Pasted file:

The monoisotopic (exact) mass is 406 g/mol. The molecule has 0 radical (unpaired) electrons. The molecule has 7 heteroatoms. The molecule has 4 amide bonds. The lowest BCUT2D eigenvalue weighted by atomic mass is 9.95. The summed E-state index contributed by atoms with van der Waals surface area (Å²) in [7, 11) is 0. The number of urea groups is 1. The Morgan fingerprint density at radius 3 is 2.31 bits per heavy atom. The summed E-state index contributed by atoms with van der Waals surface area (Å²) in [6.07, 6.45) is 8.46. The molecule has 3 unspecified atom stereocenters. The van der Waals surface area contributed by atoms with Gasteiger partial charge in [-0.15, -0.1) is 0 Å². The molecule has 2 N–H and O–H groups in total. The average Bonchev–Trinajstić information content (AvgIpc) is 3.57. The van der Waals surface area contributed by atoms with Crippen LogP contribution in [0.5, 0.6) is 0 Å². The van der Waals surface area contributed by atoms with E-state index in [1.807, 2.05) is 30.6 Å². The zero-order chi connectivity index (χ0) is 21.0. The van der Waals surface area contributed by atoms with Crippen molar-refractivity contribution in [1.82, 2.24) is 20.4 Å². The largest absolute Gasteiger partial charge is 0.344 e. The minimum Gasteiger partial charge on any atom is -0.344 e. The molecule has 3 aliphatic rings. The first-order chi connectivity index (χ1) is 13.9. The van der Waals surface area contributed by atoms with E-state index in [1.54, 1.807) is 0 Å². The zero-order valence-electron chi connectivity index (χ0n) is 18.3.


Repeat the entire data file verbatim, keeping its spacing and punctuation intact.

The monoisotopic (exact) mass is 406 g/mol. The molecule has 0 radical (unpaired) electrons. The molecule has 7 heteroatoms. The molecule has 4 amide bonds. The lowest BCUT2D eigenvalue weighted by atomic mass is 9.95. The summed E-state index contributed by atoms with van der Waals surface area (Å²) in [7, 11) is 0. The number of urea groups is 1. The Morgan fingerprint density at radius 3 is 2.31 bits per heavy atom. The summed E-state index contributed by atoms with van der Waals surface area (Å²) in [6.07, 6.45) is 8.46. The molecule has 3 unspecified atom stereocenters. The van der Waals surface area contributed by atoms with Gasteiger partial charge in [-0.15, -0.1) is 0 Å². The molecule has 2 N–H and O–H groups in total. The average Bonchev–Trinajstić information content (AvgIpc) is 3.57. The van der Waals surface area contributed by atoms with Crippen LogP contribution in [0.5, 0.6) is 0 Å². The van der Waals surface area contributed by atoms with E-state index in [1.807, 2.05) is 30.6 Å². The zero-order chi connectivity index (χ0) is 21.0. The van der Waals surface area contributed by atoms with Crippen molar-refractivity contribution in [1.82, 2.24) is 20.4 Å². The largest absolute Gasteiger partial charge is 0.344 e. The minimum Gasteiger partial charge on any atom is -0.344 e. The molecule has 3 aliphatic rings. The first-order chi connectivity index (χ1) is 13.9. The van der Waals surface area contributed by atoms with E-state index in [1.54, 1.807) is 0 Å². The zero-order valence-electron chi connectivity index (χ0n) is 18.3.